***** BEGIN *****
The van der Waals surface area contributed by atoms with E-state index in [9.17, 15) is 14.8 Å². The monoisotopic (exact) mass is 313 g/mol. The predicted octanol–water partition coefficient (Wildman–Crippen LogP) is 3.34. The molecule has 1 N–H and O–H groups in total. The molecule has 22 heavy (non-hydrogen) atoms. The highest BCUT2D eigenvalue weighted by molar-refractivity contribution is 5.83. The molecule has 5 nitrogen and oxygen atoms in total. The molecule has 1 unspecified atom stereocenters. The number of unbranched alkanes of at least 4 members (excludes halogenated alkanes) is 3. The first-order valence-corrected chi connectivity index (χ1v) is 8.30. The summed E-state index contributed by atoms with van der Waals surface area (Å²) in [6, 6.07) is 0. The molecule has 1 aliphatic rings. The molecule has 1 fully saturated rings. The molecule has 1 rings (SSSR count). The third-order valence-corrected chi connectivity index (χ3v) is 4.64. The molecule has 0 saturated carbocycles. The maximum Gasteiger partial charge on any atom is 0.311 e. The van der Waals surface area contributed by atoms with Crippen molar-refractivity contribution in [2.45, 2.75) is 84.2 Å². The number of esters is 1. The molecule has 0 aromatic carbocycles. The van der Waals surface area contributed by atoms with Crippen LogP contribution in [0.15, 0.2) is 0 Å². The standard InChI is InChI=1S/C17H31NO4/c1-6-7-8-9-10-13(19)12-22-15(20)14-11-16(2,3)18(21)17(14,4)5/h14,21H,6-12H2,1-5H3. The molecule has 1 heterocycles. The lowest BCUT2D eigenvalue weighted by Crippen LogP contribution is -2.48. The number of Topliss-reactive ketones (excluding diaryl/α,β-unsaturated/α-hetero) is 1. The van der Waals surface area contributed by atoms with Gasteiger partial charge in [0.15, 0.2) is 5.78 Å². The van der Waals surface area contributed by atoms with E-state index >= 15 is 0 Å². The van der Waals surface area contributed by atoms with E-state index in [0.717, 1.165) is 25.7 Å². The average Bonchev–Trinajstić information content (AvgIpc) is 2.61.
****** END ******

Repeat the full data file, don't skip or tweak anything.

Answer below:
The van der Waals surface area contributed by atoms with E-state index in [9.17, 15) is 14.8 Å². The monoisotopic (exact) mass is 313 g/mol. The predicted octanol–water partition coefficient (Wildman–Crippen LogP) is 3.34. The molecule has 1 N–H and O–H groups in total. The molecule has 22 heavy (non-hydrogen) atoms. The highest BCUT2D eigenvalue weighted by molar-refractivity contribution is 5.83. The molecule has 5 nitrogen and oxygen atoms in total. The molecule has 1 unspecified atom stereocenters. The number of unbranched alkanes of at least 4 members (excludes halogenated alkanes) is 3. The first-order valence-corrected chi connectivity index (χ1v) is 8.30. The summed E-state index contributed by atoms with van der Waals surface area (Å²) in [6, 6.07) is 0. The molecule has 1 aliphatic rings. The molecule has 1 fully saturated rings. The molecule has 1 rings (SSSR count). The third-order valence-corrected chi connectivity index (χ3v) is 4.64. The molecule has 0 saturated carbocycles. The maximum Gasteiger partial charge on any atom is 0.311 e. The van der Waals surface area contributed by atoms with Crippen molar-refractivity contribution in [2.45, 2.75) is 84.2 Å². The number of esters is 1. The molecule has 0 aromatic carbocycles. The van der Waals surface area contributed by atoms with Crippen LogP contribution in [0.15, 0.2) is 0 Å². The standard InChI is InChI=1S/C17H31NO4/c1-6-7-8-9-10-13(19)12-22-15(20)14-11-16(2,3)18(21)17(14,4)5/h14,21H,6-12H2,1-5H3. The molecule has 1 heterocycles. The lowest BCUT2D eigenvalue weighted by Crippen LogP contribution is -2.48. The number of Topliss-reactive ketones (excluding diaryl/α,β-unsaturated/α-hetero) is 1. The van der Waals surface area contributed by atoms with Gasteiger partial charge in [0.15, 0.2) is 5.78 Å². The van der Waals surface area contributed by atoms with E-state index >= 15 is 0 Å². The van der Waals surface area contributed by atoms with E-state index in [0.717, 1.165) is 25.7 Å². The average Bonchev–Trinajstić information content (AvgIpc) is 2.61.